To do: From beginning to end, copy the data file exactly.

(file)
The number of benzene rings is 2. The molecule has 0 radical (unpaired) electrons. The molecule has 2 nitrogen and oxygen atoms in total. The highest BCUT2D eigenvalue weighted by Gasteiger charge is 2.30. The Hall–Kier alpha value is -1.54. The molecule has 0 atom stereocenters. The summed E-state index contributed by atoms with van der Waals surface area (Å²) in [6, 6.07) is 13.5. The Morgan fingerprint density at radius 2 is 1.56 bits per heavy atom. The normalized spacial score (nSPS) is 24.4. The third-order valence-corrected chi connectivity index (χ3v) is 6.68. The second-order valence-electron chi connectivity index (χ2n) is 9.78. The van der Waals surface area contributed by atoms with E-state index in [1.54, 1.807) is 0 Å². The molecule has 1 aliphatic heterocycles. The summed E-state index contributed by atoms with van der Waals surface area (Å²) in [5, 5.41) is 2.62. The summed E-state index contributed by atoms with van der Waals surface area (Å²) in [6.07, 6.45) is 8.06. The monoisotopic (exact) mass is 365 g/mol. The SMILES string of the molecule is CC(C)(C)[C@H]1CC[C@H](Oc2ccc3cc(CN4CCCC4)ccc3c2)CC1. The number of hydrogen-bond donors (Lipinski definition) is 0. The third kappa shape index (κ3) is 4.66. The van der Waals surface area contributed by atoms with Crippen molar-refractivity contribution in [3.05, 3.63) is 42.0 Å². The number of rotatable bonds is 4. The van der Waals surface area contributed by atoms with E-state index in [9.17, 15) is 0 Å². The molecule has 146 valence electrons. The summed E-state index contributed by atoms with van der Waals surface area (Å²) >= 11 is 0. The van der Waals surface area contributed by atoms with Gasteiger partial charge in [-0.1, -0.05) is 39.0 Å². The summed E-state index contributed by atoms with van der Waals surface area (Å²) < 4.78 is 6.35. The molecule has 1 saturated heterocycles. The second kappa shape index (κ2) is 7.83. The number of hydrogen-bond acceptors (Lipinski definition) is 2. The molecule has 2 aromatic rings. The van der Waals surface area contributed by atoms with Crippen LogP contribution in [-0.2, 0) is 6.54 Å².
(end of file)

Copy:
The number of benzene rings is 2. The molecule has 0 radical (unpaired) electrons. The molecule has 2 nitrogen and oxygen atoms in total. The highest BCUT2D eigenvalue weighted by Gasteiger charge is 2.30. The Hall–Kier alpha value is -1.54. The molecule has 0 atom stereocenters. The summed E-state index contributed by atoms with van der Waals surface area (Å²) in [6, 6.07) is 13.5. The Morgan fingerprint density at radius 2 is 1.56 bits per heavy atom. The normalized spacial score (nSPS) is 24.4. The third-order valence-corrected chi connectivity index (χ3v) is 6.68. The second-order valence-electron chi connectivity index (χ2n) is 9.78. The van der Waals surface area contributed by atoms with E-state index in [1.54, 1.807) is 0 Å². The molecule has 1 aliphatic heterocycles. The summed E-state index contributed by atoms with van der Waals surface area (Å²) in [5, 5.41) is 2.62. The summed E-state index contributed by atoms with van der Waals surface area (Å²) in [6.07, 6.45) is 8.06. The monoisotopic (exact) mass is 365 g/mol. The SMILES string of the molecule is CC(C)(C)[C@H]1CC[C@H](Oc2ccc3cc(CN4CCCC4)ccc3c2)CC1. The number of hydrogen-bond donors (Lipinski definition) is 0. The third kappa shape index (κ3) is 4.66. The van der Waals surface area contributed by atoms with Crippen molar-refractivity contribution in [3.05, 3.63) is 42.0 Å². The number of rotatable bonds is 4. The van der Waals surface area contributed by atoms with E-state index in [9.17, 15) is 0 Å². The molecule has 146 valence electrons. The summed E-state index contributed by atoms with van der Waals surface area (Å²) >= 11 is 0. The van der Waals surface area contributed by atoms with Gasteiger partial charge in [-0.1, -0.05) is 39.0 Å². The summed E-state index contributed by atoms with van der Waals surface area (Å²) < 4.78 is 6.35. The molecule has 1 saturated heterocycles. The second kappa shape index (κ2) is 7.83. The number of hydrogen-bond acceptors (Lipinski definition) is 2. The molecule has 2 aromatic rings. The van der Waals surface area contributed by atoms with Crippen LogP contribution in [-0.2, 0) is 6.54 Å².